In the operative position II shown in FIG. 4 a scraper 33 positioned above the nozzle plate of the printing head 21 is actuated by hand. The scraper 33 is supported on an angular plate 36 at the drive housing 26 by means of a pin-slot guide 34, 35 and has an end which extends through a slot 37 of the angular plate 36 and is pulled or biased upwardly by a spring 38. In the operative position according to FIG. 4, scraper 33, upon requirement, is pushed at an arm 33a thereof downwardly by hand. Thereby the scraper moves due to the position of both slots 35 and 37 so that it pivots relative to the end face of the nozzle plate of the printing head 21 and is taken along by the same whereby dried ink residuals are scrapped off the nozzle plate.
In the operative position II of FIG. 4 the diaphragm cover 25 lies against the end face of the nozzle plate of the printing head 21. The fastening of the cover 25 is carried out by a plate 39 secured to the drive housing 26. Between the plate 39 and a plate 40 supporting the diaphragm cover 25 are provided compression springs 41. Upon switching of the apparatus off or interruption of the screening process, the printing head 21 is pivoted through its operative position II to a non-operative position III relative to the diaphragm cover 25 so that the printing head or the nozzle plate under the compression of springs 41. abuts in a light-proof manner against the diaphragm cover 25. Thereby covers 23 and 4a remain closed.
FIG. 6 illustrates an embodiment of the drive transmission for the printing head formed as the ink spraying head. The reference numeral 42 designates the direct of viewing onto tho printing head 21 from below. FIG. 6 shows the printing head 21 and the drive transmission therefor in the position shortly before the printing head reaches the use position I of FIG. 3. The printing head 21 is secured to an angular plate 43. The side of the angular plate 43, which is parallel to the printing direction has an outwardly extended axle 44, an eccentric pin 45, a control pin 46, and a magnetic switch contact 47. A non-seen electric drive motor and an overload coupling are arranged in the drive housing 26. A drive disc 48 is coupled to the drive motor by the overload coupling. Eccentrically of the drive disc 48 is positioned a bearing sleeve 49 for receiving the axle 44 so that the angular plate 43 is eccentrically and rotationally supported on the drive disc 48. A torsion spring 50 is supported around the bearing sleeve 49. A pin 48a of the drive disc 48 and the eccentric pin 45 are clamped with each other between radial ends 50a and 50b of the torsion spring 50. A further magnetic switch contact 51 is positioned at a suitable location on the drive disc 48. The upper side of the drive housing 26, which faces the angular plate 43, has three magnetic switch contacts 52, 53 and 54 and is provided with radial slots 55a, 55b formed as control curves or cams, and a curved or cam piece 55c which lies between the radial slots 55a and 55b. Below the slot 55b is positioned a lever 57 pivotable about an axis 56 and biased in the use position I by the action of a spring 58 to a stop position shown in FIG. 6. The free end of lever 57 is accessible from outside This end has a gripping hook 57a and a hook-shaped notch 57b.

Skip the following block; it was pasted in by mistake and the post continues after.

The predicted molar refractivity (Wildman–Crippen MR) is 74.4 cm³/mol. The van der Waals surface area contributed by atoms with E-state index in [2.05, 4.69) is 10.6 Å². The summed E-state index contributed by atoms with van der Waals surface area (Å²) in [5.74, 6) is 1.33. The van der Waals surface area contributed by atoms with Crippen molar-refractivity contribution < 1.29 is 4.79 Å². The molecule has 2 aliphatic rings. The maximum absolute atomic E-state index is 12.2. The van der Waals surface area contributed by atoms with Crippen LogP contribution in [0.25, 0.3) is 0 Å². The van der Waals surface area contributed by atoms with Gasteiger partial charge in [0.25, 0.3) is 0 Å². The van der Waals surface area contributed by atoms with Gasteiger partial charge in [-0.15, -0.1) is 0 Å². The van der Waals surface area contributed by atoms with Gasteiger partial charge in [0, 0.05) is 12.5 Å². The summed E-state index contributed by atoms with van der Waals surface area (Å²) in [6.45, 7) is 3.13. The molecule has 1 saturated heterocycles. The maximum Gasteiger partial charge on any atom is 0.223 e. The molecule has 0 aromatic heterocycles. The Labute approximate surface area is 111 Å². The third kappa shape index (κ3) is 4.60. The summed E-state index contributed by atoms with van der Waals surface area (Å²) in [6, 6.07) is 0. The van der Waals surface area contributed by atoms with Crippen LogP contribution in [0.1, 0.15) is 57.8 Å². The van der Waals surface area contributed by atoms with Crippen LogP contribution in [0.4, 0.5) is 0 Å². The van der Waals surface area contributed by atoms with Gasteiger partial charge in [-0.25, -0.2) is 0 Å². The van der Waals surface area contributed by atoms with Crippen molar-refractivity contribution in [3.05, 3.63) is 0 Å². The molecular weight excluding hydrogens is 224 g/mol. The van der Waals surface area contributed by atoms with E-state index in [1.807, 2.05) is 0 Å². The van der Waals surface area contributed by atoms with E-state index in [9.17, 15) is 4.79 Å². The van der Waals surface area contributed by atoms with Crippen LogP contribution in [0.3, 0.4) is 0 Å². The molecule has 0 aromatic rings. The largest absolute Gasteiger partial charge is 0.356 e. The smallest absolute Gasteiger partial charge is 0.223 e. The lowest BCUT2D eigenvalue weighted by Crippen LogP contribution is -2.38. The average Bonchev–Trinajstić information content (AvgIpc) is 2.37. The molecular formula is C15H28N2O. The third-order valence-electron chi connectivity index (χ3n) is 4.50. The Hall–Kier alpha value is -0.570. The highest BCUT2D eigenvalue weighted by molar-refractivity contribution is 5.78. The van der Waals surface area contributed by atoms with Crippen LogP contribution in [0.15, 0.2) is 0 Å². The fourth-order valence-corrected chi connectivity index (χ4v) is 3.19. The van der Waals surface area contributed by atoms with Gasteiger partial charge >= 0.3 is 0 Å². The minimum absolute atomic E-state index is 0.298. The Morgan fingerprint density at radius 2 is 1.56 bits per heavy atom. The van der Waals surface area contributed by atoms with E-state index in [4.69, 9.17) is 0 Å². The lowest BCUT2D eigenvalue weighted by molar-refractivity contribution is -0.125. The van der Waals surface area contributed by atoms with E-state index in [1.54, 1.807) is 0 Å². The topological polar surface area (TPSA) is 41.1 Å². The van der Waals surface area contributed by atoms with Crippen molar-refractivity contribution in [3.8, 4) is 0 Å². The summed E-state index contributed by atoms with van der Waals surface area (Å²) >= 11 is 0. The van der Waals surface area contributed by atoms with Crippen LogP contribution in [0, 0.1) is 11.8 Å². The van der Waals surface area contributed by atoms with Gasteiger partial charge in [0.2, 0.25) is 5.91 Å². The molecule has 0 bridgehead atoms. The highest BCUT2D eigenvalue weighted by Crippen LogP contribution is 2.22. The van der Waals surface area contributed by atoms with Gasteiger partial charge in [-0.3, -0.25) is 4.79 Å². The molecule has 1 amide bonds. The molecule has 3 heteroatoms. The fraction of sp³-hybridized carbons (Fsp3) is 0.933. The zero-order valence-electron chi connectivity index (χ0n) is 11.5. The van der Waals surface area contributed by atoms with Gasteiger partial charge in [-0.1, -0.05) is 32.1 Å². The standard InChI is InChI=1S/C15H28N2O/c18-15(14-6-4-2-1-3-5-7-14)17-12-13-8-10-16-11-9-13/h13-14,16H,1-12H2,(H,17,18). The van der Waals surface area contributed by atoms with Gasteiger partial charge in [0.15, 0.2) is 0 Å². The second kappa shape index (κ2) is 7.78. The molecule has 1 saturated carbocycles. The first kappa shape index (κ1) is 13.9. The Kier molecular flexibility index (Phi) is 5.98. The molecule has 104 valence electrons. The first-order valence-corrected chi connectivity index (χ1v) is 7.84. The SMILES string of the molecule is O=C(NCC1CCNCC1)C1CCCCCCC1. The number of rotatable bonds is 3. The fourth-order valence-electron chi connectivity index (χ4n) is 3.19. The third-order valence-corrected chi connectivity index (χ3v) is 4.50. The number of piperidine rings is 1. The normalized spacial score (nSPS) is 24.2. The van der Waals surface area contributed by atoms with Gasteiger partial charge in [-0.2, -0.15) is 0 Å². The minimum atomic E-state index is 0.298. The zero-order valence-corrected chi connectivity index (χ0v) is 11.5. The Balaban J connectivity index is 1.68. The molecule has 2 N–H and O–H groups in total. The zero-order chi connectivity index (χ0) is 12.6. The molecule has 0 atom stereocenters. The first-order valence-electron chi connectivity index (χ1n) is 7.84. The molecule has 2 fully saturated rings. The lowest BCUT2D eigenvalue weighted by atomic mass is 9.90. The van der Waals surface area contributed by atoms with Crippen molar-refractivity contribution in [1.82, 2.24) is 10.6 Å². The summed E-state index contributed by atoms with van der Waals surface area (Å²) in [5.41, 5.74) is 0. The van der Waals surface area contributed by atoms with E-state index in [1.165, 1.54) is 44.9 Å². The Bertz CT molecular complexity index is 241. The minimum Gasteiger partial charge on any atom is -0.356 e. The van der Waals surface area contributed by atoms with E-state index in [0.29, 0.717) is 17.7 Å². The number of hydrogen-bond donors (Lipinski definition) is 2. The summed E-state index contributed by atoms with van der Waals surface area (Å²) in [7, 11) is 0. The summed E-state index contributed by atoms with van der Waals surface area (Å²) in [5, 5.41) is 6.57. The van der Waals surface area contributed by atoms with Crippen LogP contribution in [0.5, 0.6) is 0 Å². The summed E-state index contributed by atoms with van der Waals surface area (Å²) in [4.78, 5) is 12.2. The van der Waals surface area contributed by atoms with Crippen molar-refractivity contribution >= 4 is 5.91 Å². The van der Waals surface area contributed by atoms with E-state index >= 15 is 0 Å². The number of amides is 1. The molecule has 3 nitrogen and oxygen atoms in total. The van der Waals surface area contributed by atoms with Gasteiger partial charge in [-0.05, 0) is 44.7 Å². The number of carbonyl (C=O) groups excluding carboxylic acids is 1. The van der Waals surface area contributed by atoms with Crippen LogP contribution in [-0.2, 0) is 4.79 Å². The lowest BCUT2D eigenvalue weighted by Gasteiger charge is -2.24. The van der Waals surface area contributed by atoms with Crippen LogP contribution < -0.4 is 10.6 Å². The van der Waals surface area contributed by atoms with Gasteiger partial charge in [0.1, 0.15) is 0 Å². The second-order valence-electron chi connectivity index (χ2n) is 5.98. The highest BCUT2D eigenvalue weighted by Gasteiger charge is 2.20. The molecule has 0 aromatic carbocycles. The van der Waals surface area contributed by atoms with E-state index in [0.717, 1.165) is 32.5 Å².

In the use position I when the printing head is directed downwardly the control pin 46 is inserted in slot 55a so that the printing head is fixed. Thereby the drive motor for the printing head is switched off via the magnetic contacts 47, which are positioned opposite to each other. If now key S is actuated so that the operative position according to FIG. 4 is controlled the drive motor is switched on and rotates the drive disc 48. Thereby firstly the prestressed spring 50 slackens and the control pin 46 is moved out from the radial slot 55a. When pin 45 is taken along by the ends 50a and 50b of the spring 50 the printing head 21 rotates. Now the printing head 21 is taken along by the drive disc 48 via the eccentric 49 and spring 50 until the control pin 46 comes into contact with the first hook 57a and is held thereby. In this position and upon the actuation of the key S for the operative position II the magnetic switch contact 51 switches the drive motor of the printing head off so that the aforementioned venting and cleaning operations can be performed when the printing head is in the position II.